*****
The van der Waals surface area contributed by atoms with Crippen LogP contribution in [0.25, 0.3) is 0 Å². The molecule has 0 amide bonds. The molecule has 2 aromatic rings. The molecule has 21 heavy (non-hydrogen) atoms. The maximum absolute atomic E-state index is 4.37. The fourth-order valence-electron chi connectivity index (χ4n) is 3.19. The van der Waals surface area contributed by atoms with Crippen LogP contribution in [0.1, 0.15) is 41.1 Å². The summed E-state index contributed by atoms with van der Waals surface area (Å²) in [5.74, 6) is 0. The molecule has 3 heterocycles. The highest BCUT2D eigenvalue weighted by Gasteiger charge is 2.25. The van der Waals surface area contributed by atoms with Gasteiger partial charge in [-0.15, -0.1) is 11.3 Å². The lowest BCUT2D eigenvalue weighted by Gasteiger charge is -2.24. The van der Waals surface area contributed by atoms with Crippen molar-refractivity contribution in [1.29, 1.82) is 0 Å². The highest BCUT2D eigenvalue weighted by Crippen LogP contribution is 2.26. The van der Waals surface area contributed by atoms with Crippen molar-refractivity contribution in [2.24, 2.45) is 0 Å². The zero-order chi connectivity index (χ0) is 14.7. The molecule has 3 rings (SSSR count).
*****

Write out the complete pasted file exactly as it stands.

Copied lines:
The van der Waals surface area contributed by atoms with Crippen LogP contribution in [0.25, 0.3) is 0 Å². The molecule has 0 amide bonds. The molecule has 2 aromatic rings. The molecule has 21 heavy (non-hydrogen) atoms. The maximum absolute atomic E-state index is 4.37. The fourth-order valence-electron chi connectivity index (χ4n) is 3.19. The van der Waals surface area contributed by atoms with Crippen LogP contribution in [0.1, 0.15) is 41.1 Å². The summed E-state index contributed by atoms with van der Waals surface area (Å²) in [5.74, 6) is 0. The molecule has 3 heterocycles. The highest BCUT2D eigenvalue weighted by Gasteiger charge is 2.25. The van der Waals surface area contributed by atoms with Gasteiger partial charge in [-0.15, -0.1) is 11.3 Å². The lowest BCUT2D eigenvalue weighted by Gasteiger charge is -2.24. The van der Waals surface area contributed by atoms with Crippen molar-refractivity contribution in [1.29, 1.82) is 0 Å². The highest BCUT2D eigenvalue weighted by Crippen LogP contribution is 2.26. The van der Waals surface area contributed by atoms with Crippen molar-refractivity contribution in [2.24, 2.45) is 0 Å². The zero-order chi connectivity index (χ0) is 14.7. The molecule has 3 rings (SSSR count).